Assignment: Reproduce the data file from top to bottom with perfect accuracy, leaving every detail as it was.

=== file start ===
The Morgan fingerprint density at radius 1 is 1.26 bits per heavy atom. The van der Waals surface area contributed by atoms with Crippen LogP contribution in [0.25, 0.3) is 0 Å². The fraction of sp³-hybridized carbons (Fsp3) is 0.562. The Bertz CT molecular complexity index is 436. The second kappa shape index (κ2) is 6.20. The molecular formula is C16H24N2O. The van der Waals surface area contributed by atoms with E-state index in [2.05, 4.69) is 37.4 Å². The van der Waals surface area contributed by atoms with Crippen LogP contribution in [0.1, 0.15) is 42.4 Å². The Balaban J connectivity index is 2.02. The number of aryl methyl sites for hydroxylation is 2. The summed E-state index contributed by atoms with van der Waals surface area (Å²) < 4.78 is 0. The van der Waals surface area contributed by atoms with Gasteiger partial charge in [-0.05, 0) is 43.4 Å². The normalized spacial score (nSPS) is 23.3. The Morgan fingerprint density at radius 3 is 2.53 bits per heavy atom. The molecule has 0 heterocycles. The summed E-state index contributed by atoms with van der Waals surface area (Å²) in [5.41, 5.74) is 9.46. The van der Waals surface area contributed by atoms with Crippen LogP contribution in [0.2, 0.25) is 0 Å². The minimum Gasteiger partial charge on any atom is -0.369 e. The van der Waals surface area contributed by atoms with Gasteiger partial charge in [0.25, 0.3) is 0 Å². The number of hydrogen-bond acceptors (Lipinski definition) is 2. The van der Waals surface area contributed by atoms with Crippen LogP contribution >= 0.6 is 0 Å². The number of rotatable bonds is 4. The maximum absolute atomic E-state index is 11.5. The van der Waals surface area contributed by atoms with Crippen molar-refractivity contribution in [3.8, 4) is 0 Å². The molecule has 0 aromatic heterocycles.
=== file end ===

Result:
The Morgan fingerprint density at radius 1 is 1.26 bits per heavy atom. The van der Waals surface area contributed by atoms with Crippen LogP contribution in [0.25, 0.3) is 0 Å². The fraction of sp³-hybridized carbons (Fsp3) is 0.562. The Bertz CT molecular complexity index is 436. The second kappa shape index (κ2) is 6.20. The molecular formula is C16H24N2O. The van der Waals surface area contributed by atoms with E-state index in [2.05, 4.69) is 37.4 Å². The van der Waals surface area contributed by atoms with Crippen LogP contribution in [0.1, 0.15) is 42.4 Å². The Balaban J connectivity index is 2.02. The number of aryl methyl sites for hydroxylation is 2. The summed E-state index contributed by atoms with van der Waals surface area (Å²) < 4.78 is 0. The van der Waals surface area contributed by atoms with Gasteiger partial charge in [-0.05, 0) is 43.4 Å². The normalized spacial score (nSPS) is 23.3. The Morgan fingerprint density at radius 3 is 2.53 bits per heavy atom. The molecule has 0 heterocycles. The summed E-state index contributed by atoms with van der Waals surface area (Å²) in [5.41, 5.74) is 9.46. The van der Waals surface area contributed by atoms with Crippen LogP contribution in [0.2, 0.25) is 0 Å². The minimum Gasteiger partial charge on any atom is -0.369 e. The van der Waals surface area contributed by atoms with Gasteiger partial charge in [0.25, 0.3) is 0 Å². The number of hydrogen-bond acceptors (Lipinski definition) is 2. The van der Waals surface area contributed by atoms with Crippen LogP contribution >= 0.6 is 0 Å². The number of rotatable bonds is 4. The maximum absolute atomic E-state index is 11.5. The van der Waals surface area contributed by atoms with Crippen molar-refractivity contribution in [3.8, 4) is 0 Å². The molecule has 0 aromatic heterocycles.